I have no answer to the question—I seriously want to know.
The cop-out answer is “a lot.” Obviously the Cardinals, like a number of teams, have been decimated by injuries and it has definitely caught up to them. But the walking wounded are slowly trickling back to the lineup, and as they do maybe the powers that be can start to get a clearer picture of how the second half of the season will shake out.
Still, even with the disabled list completely empty, this team has needs. And trying to assess the best possible moves to be made is nothing short of maddening.
For instance, it could be said the Cardinals need to acquire a strong relief pitcher. OK, fine…lefty or righty? Because with the erratic ineffectiveness of guys like Ryan Franklin, Miguel Batista, Brain Tallet, and Trever Miller, it’s easy to see where a stopper that throws with either hand could be a boost to an already taxed bullpen. But how long before one new arm becomes equally taxed?
Perhaps, then, the best move would be to acquire a starter that can eat some innings. The Cardinals could then move Kyle McClellan back to the bullpen, maybe killing two birds (ahem) with one stone. But before Chris Carpenter’s eight inning performance Friday night, the Cards had been hard-pressed to get more than six innings out of any of their starters. Would one starter be enough to give the bullpen a break? Anymore, it seems like Cardinal starters are hitting the wall earlier and earlier each game.
Part of the reason for that could be having to get extra outs each inning. The Cardinals have made a lot of errors this season. In terms of game outcome, some errors are more costly than others. But all errors give the other team an extra out, and that means extra pitches thrown. It adds up quickly. And the Cards’ rotation is not exactly made up of 200 inning workhorses. So should a stud defender be their target? Maybe pick up a flashy shortstop that could move Ryan Theriot to second base? Then the Cards’ pitch-to-contact starters may be more efficient…which would allow them to throw more innings…which in turn would put less stress on the bullpen.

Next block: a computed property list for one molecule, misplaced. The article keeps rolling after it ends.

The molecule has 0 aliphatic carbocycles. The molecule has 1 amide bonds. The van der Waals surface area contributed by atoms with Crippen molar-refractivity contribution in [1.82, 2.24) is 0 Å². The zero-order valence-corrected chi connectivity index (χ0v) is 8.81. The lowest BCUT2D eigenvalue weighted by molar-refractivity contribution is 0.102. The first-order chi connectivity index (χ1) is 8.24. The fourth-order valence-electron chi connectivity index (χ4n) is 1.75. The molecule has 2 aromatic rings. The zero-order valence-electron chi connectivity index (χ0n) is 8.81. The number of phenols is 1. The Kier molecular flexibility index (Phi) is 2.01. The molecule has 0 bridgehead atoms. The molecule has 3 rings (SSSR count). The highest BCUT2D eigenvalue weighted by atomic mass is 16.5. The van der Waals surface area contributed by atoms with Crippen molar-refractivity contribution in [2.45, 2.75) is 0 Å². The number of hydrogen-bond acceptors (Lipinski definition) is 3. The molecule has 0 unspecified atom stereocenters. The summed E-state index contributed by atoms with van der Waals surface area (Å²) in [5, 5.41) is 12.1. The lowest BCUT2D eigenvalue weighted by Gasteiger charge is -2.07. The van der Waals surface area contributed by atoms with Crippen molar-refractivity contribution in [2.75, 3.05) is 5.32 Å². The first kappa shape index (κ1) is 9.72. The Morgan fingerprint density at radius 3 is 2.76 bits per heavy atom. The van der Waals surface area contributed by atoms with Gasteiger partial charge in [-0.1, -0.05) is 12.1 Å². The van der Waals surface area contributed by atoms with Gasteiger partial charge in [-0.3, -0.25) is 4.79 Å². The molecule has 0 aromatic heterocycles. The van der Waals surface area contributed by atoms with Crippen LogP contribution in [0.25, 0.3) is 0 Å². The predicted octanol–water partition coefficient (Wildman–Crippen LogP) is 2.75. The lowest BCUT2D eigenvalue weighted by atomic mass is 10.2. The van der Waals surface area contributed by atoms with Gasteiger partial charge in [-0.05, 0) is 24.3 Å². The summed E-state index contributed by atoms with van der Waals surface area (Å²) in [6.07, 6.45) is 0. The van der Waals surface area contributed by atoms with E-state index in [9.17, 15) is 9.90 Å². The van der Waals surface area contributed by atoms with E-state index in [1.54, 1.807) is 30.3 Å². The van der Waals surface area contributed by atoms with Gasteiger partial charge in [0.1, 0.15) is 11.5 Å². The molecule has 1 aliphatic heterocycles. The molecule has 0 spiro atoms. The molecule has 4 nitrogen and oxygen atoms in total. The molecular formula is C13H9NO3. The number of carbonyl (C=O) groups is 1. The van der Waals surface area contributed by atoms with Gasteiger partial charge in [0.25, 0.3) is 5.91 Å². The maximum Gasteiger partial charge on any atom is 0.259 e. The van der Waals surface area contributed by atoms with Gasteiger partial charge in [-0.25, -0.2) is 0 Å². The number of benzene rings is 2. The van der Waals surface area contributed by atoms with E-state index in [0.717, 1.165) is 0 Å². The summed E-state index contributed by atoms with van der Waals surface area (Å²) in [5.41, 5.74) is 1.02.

The list of available players is still relatively short, though. The Angels just released lefty starter Scott Kazmir, who is still pretty young but has been battling injuries and ineffectiveness in recent years. JC Romero has just been designated for assignment by the Phillies, too. He could provide help for the left side of the bullpen. Both would represent low-risk acquisitions. But these guys were cut loose for a reason; would either be any better than what the Cards already have? More players like them will start to show up on free agent lists as the summer wears on, too.
The only other option is for the front office to totally move all in and make a blockbuster trade of some kind. Teams like the Mets, Padres, and Orioles may be selling soon, and all have players that could help the Cardinals. But impact players never come cheap, and really that is what the Cards need. Role players and supporting cast they have plenty of. So it’s a classic case of “be careful what you wish for” this time of year. Is Cardinal Nation willing to bid farewell to someone like Colby Rasmus for a chance to win now? Because if you want to see someone like Jose Reyes or Heath Bell wearing the Birds on the Bat, someone like Rasmus will be asked about.
Even in the throes of a seven game losing streak, the Cardinals are still only a game out of first place. It may not yet be time to hit the panic button. But the NL Central has become a four team race (Pirates!), so the margin for error is slimmer than ever. If John Mozeliak and company do not have a contingency plan in place, now would be the time to draw one up.